We, the church, have been entrusted with the word and are thus the ones who should be helping the world to see right from wrong, and not the other way around. We should be calling people to repentance and showing them what true love for neighbour looks like, not asking them to do that for us. We should not allow them to call the shots and cower in the shadows when they do. They are blind men leading blind men, and Scripture assures us that they will soon end up in a ditch (Like 6:39). Let’s not allow ourselves to be prodded and poked by their sabres, marching before them to the ditch to cushion their fall.

Rather, let’s read the news and listen to the experts, but let’s do this insofar as they stick to their fields of expertise. They are not the experts on morality. They haven’t a clue what right and wrong is anymore. Anyone who thinks killing babies is “reproductive health” is someone who you can be sure has no idea what they are talking about morally speaking.

Let’s not allow ourselves to be bullied, or passively accept the morality of the “experts.” God gave the Great Commission originally to eleven unqualified simpletons, and two millennia later look at how that worked out. The mission today is no different. God has called us to go out and make disciples, so let’s confidently stay the course, in our lives and words directing people to him. God has opened our eyes and given us the compass of the Scriptures. Let’s not follow the blind man and his fortune cookie, no matter how loudly and confidently he points and shouts. His shouting just gives away his insecurity. He’s desperate for someone to take him by the hand and lead him toward the light.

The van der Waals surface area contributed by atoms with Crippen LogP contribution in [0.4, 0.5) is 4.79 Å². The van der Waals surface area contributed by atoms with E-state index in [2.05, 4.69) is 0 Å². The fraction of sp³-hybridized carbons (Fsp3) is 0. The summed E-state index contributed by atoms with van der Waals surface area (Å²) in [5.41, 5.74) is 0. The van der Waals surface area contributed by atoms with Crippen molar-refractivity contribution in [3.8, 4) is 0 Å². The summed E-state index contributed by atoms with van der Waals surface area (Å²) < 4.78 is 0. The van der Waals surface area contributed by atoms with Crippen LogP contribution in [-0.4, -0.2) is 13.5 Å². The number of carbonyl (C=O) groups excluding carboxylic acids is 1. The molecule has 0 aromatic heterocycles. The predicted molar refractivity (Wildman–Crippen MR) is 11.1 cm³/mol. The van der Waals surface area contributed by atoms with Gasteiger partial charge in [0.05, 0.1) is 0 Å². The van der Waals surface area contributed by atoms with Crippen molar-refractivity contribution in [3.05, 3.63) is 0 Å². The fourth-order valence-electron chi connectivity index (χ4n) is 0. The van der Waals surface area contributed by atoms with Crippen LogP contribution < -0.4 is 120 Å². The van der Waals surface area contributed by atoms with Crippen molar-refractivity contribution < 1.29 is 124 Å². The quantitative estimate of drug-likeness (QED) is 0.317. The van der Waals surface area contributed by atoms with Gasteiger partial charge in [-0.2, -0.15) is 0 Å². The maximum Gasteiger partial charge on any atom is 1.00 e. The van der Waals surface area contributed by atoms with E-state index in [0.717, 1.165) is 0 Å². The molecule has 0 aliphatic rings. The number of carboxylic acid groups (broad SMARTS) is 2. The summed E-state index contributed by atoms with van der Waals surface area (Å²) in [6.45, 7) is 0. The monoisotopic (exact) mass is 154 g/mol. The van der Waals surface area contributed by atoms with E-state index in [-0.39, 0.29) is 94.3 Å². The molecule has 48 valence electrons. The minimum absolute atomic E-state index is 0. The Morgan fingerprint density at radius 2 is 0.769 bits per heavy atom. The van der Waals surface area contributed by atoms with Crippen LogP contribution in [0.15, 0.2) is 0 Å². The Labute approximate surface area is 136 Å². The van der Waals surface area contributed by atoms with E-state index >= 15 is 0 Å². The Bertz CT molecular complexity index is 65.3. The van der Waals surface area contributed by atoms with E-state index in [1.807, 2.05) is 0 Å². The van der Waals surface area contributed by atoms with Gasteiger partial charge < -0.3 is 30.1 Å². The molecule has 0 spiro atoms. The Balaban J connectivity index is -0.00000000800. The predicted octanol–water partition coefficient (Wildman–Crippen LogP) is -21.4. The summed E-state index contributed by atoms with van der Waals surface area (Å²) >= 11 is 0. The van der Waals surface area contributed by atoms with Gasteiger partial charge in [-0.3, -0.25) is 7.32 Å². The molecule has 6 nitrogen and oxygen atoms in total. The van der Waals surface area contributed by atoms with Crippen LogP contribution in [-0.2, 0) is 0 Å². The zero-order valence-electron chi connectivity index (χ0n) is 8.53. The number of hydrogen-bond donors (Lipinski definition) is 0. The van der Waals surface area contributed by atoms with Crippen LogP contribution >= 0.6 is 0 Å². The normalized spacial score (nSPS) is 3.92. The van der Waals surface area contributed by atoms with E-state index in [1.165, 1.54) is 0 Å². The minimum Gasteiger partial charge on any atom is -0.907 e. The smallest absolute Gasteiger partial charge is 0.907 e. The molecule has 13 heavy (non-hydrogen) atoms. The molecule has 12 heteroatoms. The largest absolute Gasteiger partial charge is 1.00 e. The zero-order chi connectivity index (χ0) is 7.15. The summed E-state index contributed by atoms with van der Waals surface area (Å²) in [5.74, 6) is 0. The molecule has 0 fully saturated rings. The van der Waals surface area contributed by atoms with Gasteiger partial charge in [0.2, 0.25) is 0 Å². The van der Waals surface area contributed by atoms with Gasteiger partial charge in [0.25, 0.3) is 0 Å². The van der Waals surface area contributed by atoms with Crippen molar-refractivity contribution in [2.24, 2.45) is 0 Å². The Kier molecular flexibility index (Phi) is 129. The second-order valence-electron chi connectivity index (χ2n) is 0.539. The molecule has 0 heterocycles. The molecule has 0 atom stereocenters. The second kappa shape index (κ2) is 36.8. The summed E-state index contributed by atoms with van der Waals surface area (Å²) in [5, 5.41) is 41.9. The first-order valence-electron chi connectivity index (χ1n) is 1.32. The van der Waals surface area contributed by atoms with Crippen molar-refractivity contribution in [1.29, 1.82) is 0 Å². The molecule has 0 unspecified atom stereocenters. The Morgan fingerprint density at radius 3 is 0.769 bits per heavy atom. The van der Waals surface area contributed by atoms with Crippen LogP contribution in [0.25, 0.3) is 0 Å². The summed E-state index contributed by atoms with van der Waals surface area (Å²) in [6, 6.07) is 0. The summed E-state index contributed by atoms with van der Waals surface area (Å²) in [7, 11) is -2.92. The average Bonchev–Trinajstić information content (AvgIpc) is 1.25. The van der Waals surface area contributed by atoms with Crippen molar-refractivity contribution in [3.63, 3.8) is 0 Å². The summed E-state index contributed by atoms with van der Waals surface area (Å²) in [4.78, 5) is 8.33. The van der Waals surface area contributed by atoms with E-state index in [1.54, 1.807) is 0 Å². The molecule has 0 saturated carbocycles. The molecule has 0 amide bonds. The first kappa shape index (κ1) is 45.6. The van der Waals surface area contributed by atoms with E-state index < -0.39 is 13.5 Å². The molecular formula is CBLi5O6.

Who knows what’s going and how men should respond? Who will give direction and point the way? By God’s grace we do and, by his power we will.